11. Now one of these days we’ll get into more depth into Imperator…but I think that the core of its struggle is that it tried to do everything rather than being rooted around a central theme or theory of history. The result is a game that never really figures out what it thinks is at the core of the period: is it state-vs-state politics (like EU4) or pops (like Vicky) or politics and personal relationships (like CKIII) or just the business of war (like HoI4)?

    The siren call of “Por que no las dos?“* has brought many a promising game to ruin. Or at least less-good-than-it-could-have-been-ity..

    *Though in this case I guess it’s more las quatro. Possibly more, if you stretch to count elements from other PDX strategy series.

    1. The flipside to this is that every so often a game pulls off combining two things *really well* and becomes a breakout hit, leaving others to continue to try to chase that success. And of course, at some level, you (often) can’t really know if disparate mechanics X and Y will go well together until you try.

      But yes, I tried Imperator and just never really got into it.

  12. My thought on the game thing is maybe it would be better to move the start point a few centuries back in time and make the base of the game controlling a single home city or settlement (which has internal politics to manage) and the struggle is to survive, thrive and turn your city into a real power. So your city state is like a Crusader King’s style county that can control other cities indirectly, but with more like EU’s internal politics as a permanent political actor.

  13. While Rome: Total War doesn’t represent the politics of the Republic accurately, to me it feels like it had somewhat the right idea. You play as one family within Rome instead of playing the entire Roman state (but these families having fixed territories and their own armies is wrong). There are separate popularity meters for the Roman people and the senate (but they don’t do much from what I have heard). You compete with the other families for political offices (but the offices are little more than stat boosts and there is also always only one of each office and they are in office for several years). My impression is that for Rome I they tried to squeeze the the game into how Roman politics worked, while in Rome II they tried to squeeze Roman politics into how the game works.

    For the idea of a successor of Imperator outlined above, I think it would make more sense to treat Popularity and Honor not as resources a character/family has, but a relation between a character and the people/upper class of a region or something similar to pops. I remember that Cicero, when he was Aedile, he wasn’t wealthy enough to sponsor great feasts and games for the people of Rome. But he had been very popular as governor of Sicily with the Sicilians, who now helped him out with donations. So he was able to translate popularity in Siciliy into Popularity in Rome. I’d like it if the game could simulate this. It also allows the popularity with the legions to be separate from the popularity with the people . And it could be adapted easier to simulate the challenges of monarchies through this (keeping different populations loyal).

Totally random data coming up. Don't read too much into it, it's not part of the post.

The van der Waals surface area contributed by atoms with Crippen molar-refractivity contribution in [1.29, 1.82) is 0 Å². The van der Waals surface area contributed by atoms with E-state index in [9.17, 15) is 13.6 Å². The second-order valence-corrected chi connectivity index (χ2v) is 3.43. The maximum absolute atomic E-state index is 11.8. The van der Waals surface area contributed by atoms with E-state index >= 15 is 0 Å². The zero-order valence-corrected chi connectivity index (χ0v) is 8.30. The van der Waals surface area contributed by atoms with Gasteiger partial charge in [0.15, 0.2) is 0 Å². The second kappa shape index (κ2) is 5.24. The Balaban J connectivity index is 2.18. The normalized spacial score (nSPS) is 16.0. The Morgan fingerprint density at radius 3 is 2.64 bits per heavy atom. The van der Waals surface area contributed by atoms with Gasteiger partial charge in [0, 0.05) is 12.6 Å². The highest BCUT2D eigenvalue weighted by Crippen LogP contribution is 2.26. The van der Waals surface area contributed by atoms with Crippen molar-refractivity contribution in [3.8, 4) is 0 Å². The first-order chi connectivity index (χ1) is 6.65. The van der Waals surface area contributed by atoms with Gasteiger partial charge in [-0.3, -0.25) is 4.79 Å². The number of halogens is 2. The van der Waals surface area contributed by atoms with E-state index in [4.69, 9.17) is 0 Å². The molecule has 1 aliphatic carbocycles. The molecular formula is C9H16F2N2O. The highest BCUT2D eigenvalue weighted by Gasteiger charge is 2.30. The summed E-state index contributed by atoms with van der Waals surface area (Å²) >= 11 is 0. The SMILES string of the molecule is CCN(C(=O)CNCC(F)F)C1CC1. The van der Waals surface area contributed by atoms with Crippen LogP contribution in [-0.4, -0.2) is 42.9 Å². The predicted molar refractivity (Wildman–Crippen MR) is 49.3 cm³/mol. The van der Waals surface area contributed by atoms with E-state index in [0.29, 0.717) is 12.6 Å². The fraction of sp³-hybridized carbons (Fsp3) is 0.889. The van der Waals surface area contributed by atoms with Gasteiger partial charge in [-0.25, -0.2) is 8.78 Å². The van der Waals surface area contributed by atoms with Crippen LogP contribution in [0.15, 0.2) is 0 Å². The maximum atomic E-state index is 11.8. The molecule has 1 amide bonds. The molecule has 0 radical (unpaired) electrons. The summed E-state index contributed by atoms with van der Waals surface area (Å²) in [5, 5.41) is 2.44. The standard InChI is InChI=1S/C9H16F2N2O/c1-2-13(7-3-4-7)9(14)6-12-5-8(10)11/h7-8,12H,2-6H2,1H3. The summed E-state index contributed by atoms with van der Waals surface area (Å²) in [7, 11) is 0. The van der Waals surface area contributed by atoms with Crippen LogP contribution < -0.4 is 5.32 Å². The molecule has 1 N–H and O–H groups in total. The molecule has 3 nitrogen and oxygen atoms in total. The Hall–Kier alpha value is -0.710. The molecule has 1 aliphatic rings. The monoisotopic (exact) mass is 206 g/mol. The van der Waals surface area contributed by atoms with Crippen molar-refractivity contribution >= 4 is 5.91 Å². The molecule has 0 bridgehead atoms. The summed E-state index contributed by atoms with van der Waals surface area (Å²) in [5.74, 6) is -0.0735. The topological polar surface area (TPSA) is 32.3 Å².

But anyways, if Imperator had been like Bret suggests, I would have been much more interested in the Game.

    Personally, I would really like to one day see a historical Third Person RPG, similar to Mount and Blade, but still representing the political structures of a particular era. But that would likely be even more of a challenge from a design perspective than keeping it roughly in strategy game design. It would be quite difficult to make “Holding a Speech in the Senate” or “Commanding a Battle with very Limited Control” interesting when it can’t be abstracted out. And simulating the different political actors in this perspective is probably much more difficult performance-wise as well.

  14. Maybe it is because I recently read Soldiers and Silver, but I myself am hyped for the first DLC: Kings of Hellas, featuring: managing feasts, royal gifts, and charities to other states; trying to keep your reserves of silver up because it is hard to pay people for stuff in gold; desperately hoping that your subject peoples won’t rise up when you need to marshal your Greek and Makedonian settler forces. Good times…

  15. I work in professional services and I am here to tell you how, in theory, you can make (low) six figures working from home with a history degree.

    First, can you do your own research and writing? Are you organized and hard working? Are you able to relate to people, show up to (many, many online) meetings and take notes? Are you creative and flexible but also practical and persistent?

    Congratulations. You might be able to become a proposal manager*, working from home and, after a few years of experience, it seems the market for a senior proposal manager is around 110K-1125K depending upon which market we’re talking.

    A former colleague and I were just remarking how she was struggling to find people in the market who can and will do these things (not all of them fun or rewarding except for the money part). She herself is interviewing for substantially more than that (indeed than I presently make) and the kicker? She earned a few college credits out of high school but left to work full time in a ‘dead end’ office job.